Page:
U.S. exports in 2013 reached $2.3 trillion, up nearly $700 billion since 2009, and set a new record for a fourth straight year, according to figures released by the Commerce Department on Thursday.
The U.S. trade deficit also improved $63.1 billion from the past year to $471.5 billion, the lowest since 2009. Merchandise exports to the 20 economies that have trade agreements with the United States reached a record $732 billion.
U.S. goods export sectors reached all-time highs across the board in 2013, including industries such as automotive, industrial supplies, consumer goods, capital goods, and petroleum, while imports of goods decreased for the first time since 2009.
The trade surplus in services exports reached a record $231.6 billion, an increase of 12 percent from 2012, the Commerce Department noted. Annual service exports hit all-time highs led by the travel and tourism sector. In addition, in 2013, the services sector accounted for more than one half of the dollar growth in total U.S. exports compared to 2012.
“American companies clearly understand the value of selling their goods and services all over the world, which not only helps them expand, but also grows our economy and creates good jobs,” said Commerce Secretary Penny Pritzker in a statement. “Every $1 billion in additional exports supports approximately 5,000 U.S. jobs, and as such, trade and investment are critical to the strength of our economy.”
President Obama in 2010 launched the National Export Initiative to sell more American goods and services abroad. Expanding trade and investment is also a priority of the Commerce Department’s “Open for Business Agenda.”
The Commerce Department continues to lead trade promotion and trade missions to expand markets to U.S. goods and services. Pritzker is currently leading 17 U.S. companies on a business development mission in Mexico, the United States’ third-largest trading partner. In 2013, U.S. goods exports to Mexico reached a record $226.2 billion.
“The U.S.-Mexico bilateral relationship is among our closest and most extensive in the world,” she said. “Approximately $1.4 billion of merchandise trade and 1 million people cross our 2,000-mile shared border daily, and I believe there is incredible potential for our companies to do business together and for our countries to continue to deepen our economic relationship.”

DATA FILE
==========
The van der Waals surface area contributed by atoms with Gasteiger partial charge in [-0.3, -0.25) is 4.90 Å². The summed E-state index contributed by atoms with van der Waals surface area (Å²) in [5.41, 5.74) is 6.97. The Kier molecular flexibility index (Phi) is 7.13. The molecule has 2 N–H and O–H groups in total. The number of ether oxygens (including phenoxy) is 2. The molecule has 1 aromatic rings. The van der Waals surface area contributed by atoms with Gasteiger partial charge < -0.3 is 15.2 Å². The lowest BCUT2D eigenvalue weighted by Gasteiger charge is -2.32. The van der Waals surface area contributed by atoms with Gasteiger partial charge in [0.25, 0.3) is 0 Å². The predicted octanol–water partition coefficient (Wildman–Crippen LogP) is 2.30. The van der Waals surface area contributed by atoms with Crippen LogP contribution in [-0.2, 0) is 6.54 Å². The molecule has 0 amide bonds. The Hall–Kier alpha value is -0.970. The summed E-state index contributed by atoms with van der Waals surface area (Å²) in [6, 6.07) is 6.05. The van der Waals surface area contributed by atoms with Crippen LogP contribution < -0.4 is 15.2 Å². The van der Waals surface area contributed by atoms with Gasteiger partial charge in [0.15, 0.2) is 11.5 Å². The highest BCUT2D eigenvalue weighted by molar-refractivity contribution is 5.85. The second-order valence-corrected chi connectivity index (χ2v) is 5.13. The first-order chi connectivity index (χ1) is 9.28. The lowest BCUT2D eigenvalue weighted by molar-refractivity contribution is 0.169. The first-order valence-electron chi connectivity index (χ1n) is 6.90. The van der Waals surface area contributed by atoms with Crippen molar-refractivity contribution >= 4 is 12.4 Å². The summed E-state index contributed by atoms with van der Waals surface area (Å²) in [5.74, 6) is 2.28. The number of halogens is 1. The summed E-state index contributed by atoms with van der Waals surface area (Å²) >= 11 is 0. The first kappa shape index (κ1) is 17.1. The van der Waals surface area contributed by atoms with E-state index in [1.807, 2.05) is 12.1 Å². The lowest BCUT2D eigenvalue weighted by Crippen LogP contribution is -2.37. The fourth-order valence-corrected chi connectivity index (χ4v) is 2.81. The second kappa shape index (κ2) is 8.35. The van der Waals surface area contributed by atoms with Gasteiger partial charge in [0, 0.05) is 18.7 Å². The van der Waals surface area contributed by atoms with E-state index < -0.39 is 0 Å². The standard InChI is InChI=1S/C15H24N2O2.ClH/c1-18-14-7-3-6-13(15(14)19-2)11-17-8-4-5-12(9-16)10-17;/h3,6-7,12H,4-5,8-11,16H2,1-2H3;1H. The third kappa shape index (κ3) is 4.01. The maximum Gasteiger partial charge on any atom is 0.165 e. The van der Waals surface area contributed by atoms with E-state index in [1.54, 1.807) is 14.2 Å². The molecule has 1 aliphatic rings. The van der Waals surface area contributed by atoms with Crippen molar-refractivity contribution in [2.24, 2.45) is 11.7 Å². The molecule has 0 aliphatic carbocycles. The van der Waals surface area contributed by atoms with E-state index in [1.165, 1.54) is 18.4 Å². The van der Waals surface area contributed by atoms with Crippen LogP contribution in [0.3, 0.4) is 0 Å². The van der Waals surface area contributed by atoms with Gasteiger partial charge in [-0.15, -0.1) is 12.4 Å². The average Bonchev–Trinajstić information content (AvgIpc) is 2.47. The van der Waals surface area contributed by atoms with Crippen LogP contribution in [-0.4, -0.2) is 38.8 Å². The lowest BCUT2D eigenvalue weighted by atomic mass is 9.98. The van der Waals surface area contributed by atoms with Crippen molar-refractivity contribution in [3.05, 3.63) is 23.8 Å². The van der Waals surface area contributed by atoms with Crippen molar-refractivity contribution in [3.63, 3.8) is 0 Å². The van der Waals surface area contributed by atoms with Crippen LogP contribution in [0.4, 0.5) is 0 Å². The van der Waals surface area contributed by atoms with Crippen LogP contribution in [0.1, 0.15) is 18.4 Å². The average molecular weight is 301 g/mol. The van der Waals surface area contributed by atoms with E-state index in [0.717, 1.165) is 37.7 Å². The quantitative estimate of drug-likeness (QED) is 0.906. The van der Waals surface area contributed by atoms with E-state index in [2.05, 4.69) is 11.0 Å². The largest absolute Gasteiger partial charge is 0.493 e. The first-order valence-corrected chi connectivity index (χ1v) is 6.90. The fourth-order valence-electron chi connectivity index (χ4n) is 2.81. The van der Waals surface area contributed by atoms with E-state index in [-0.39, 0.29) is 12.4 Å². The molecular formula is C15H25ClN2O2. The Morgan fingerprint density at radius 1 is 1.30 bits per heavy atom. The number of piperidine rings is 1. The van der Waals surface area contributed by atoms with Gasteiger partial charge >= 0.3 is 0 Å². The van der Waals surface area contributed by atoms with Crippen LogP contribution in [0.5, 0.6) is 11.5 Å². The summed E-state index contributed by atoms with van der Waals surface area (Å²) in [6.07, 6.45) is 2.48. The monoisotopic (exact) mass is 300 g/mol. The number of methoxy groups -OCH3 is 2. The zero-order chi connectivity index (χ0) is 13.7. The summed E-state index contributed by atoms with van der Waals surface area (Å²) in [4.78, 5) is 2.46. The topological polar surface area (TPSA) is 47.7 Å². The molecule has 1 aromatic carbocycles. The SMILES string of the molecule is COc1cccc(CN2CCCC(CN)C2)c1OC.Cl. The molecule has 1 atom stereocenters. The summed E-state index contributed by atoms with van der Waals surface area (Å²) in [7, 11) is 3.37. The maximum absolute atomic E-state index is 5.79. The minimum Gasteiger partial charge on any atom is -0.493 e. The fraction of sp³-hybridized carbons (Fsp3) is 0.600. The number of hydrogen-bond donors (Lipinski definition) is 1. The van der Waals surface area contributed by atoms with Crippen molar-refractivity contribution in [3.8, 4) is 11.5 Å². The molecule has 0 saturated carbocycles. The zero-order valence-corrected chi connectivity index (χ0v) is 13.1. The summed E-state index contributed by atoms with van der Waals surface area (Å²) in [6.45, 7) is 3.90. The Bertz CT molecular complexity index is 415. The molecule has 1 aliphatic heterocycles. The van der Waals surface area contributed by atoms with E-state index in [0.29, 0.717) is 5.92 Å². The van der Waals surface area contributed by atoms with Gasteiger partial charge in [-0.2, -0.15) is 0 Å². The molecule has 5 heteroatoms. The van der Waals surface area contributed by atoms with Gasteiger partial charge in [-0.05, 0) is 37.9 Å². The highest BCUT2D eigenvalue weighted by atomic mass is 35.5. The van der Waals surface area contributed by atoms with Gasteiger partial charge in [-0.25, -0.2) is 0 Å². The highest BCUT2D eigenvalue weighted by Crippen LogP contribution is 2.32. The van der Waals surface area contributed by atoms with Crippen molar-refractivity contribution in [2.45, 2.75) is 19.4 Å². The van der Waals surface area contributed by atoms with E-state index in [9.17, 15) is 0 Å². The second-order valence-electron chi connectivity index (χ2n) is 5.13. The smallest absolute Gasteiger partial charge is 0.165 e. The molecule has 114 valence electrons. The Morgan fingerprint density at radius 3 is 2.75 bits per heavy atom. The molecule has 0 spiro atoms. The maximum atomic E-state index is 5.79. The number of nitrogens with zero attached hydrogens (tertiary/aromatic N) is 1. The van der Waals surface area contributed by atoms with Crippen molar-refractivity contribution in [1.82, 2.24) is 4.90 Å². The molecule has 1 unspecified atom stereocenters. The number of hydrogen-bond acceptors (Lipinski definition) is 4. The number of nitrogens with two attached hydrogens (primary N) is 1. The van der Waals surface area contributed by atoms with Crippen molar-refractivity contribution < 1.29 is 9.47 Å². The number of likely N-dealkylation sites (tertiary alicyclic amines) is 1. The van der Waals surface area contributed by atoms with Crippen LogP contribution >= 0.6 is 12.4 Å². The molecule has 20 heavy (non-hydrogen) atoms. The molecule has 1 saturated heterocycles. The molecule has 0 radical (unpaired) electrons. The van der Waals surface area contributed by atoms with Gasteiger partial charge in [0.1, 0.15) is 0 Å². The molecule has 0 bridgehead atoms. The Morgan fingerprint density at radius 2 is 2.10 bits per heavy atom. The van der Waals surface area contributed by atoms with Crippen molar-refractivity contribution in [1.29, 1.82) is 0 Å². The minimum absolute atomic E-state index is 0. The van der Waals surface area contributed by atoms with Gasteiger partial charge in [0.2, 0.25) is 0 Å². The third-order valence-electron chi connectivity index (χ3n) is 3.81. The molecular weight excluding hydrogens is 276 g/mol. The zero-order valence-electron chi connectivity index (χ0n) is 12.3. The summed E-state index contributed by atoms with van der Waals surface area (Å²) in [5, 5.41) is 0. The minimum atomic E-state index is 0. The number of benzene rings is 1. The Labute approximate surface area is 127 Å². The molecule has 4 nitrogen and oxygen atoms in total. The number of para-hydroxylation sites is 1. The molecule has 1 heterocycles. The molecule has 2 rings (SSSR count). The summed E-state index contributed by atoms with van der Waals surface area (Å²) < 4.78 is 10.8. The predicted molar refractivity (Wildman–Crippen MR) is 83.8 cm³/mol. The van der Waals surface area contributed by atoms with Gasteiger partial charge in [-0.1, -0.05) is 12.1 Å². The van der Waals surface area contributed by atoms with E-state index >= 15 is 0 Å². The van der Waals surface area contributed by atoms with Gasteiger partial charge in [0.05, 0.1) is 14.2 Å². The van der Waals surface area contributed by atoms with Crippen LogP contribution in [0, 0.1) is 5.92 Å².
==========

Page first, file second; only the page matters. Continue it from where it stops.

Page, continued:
Mexico is one of 11 Latin America markets targeted by the Department of Commerce’s new Look South Initiative – a federal government-wide effort to encourage U.S. companies to export to the region through enhanced trade promotion events. U.S. exports to Mexico and South and Central America are growing faster than U.S. trade with the rest of the world.
Among the major export markets (or markets with at least $6 billion in annual imports of U.S. goods), the markets with the largest annualized increase in U.S. goods purchases, when compared to 2009, were Panama (25.9 percent), Russia (20.3 percent), Peru (19.6 percent), Hong Kong (19.2 percent), United Arab Emirates (19.1 percent), Colombia (18.5 percent), Chile (17.1 percent), Ecuador (16.8 percent), Argentina (16.3 percent), and Indonesia (15.5 percent), according to the U.S. Export-Import Bank.
Bill Reinsch, president of the National Foreign Trade Council, said, “To continue maximizing U.S. export growth, we must further expand market access through trade agreements, such as the Trans-Pacific Partnership, Transatlantic Trade and Investment Partnership, Trade in Services Agreement and negotiations to eliminate tariffs on environmental goods.” He also encouraged congressional lawmakers to soon take action on the Trade Promotion Authority legislation, noting it’s “essential to ensuring that our negotiators can deliver the most economically beneficial results in these and future trade deals.”